Medical records can be defective. We know that as legal nurse consultants.
The analysis of cases involving medical issues rests heavily on being able to extract meaningful information from medical records. Why are some electronic medical records inherently defective?
Medical record software program defects
One reason why medical records can be defective is an inadequate software program. While our healthcare system fosters the small group practice model, governmental initiatives may result in loss of independence that physicians value. Forced into adopting electronic health records, some physicians have fought back when they did not get what they paid for. A class action suit involved Allscripts, which produces a widely used software program geared to office practices. “MyWay” has been attacked as an expensive but defective software product (link to allscriptsmywayclassaction.com).
Instead of fixing the problems, the suit alleged the company took its product off the market, after accepting $40,000 per user from 5,000 physicians.
Physicians were offered a “free” transition to a related product that was not really free because of the investment in training needed to learn the new system. The new software is more elaborate than many doctors need. Adding to the dissatisfaction: physicians who opted to switch to a different vendor’s product would have to pay Allscripts thousands of dollars to release their data back to them.
Production pressure can cause medical records to be defective
Another reason for errors in the medical record is production pressure.
Production pressure is manifested in many areas of health care anywhere there is a need to enter notes into the medical record of a patient before moving onto the next person.
A handy shortcut is getting providers in trouble. Copy and paste is useful when creating Word documents but can be the source of errors when medical records are copied and pasted. It is tempting to healthcare providers to take shortcuts by copying and pasting the note they wrote the day before, or the note the previous shift wrote. This system has the potential to carry over outdated or inaccurate information. I’ve seen physician progress notes that repeat data that is clearly wrong.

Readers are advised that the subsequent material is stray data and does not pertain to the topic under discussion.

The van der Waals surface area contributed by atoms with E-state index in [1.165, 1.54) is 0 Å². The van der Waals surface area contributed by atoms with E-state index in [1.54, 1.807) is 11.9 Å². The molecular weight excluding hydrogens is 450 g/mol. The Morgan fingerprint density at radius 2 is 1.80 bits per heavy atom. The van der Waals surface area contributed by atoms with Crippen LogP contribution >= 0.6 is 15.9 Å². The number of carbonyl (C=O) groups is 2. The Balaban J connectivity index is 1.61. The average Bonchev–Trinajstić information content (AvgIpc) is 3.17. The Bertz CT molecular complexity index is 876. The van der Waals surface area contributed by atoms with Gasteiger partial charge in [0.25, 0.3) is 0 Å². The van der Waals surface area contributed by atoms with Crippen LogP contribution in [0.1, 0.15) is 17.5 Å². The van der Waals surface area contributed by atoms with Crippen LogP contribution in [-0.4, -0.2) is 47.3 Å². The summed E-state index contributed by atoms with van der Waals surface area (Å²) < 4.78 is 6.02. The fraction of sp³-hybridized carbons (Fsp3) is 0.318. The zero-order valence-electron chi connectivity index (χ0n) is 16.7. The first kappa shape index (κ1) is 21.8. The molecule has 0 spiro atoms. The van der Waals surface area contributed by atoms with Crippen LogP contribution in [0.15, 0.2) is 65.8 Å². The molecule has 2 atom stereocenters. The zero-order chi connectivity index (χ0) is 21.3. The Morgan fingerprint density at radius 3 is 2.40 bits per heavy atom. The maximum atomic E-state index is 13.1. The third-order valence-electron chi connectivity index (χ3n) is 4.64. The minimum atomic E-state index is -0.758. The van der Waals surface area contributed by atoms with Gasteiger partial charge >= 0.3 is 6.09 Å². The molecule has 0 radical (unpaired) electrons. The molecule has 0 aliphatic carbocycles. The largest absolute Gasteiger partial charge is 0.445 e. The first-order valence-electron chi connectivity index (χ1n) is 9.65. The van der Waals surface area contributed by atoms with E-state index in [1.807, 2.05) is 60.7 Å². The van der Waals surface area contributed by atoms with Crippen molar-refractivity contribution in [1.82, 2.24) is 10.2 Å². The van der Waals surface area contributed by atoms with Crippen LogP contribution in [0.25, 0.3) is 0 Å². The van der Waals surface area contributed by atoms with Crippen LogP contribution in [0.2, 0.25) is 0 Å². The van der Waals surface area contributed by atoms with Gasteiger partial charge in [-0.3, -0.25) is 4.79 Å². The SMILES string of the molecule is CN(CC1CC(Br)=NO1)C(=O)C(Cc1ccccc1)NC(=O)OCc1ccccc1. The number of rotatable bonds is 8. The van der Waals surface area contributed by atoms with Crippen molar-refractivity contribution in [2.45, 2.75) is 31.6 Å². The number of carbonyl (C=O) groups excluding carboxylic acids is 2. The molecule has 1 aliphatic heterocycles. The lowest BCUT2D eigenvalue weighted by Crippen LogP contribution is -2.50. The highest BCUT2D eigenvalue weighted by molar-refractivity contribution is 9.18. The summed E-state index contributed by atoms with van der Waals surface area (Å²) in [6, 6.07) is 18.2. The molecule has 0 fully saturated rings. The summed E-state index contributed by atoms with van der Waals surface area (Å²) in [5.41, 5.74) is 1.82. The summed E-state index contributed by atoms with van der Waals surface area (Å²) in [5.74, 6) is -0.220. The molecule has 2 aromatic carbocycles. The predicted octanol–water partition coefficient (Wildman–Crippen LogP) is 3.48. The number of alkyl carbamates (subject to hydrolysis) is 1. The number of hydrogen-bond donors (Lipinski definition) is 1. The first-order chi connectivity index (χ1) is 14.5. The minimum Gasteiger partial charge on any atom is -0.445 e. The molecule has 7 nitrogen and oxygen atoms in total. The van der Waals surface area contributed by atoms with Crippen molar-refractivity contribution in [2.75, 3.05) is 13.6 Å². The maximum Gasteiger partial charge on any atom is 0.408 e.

A study published in Critical Care Medicine found that copying and pasting was common. This practice has drawn the wrath of the Department of Health and Human Services Office of the Inspector General. The OIG announced that it planned to review multiple electronic health records. The practice of copy and paste is sometimes called cloning. It could be associated with fraudulent coding and billing practices.
Not long ago a physician told me that he saw as many as 30 patients in a day. He used voice recognition software to dictate his notes, but this is key – he did not have time to read over what the computer produced for his office notes.
He kept his fingers crossed that the software had accurately transcribed his voice. I’ve had experience with using voice recognition software and proofreading the reports of our experts who use it. Nothing is 100% accurate. He candidly admitted he is haunted by the errors that may be present in his office notes.
When you are reading medical records, take them with a grain of salt. Don’t always believe what you read. Well-meaning, but stressed healthcare providers take shortcuts. As a result, medical records can be defective.
Pat Iyer MSN RN LNCC is founded Med League, an independent LNC business, and authored How to Analyze Medical Records, one of her best selling books. Order it here.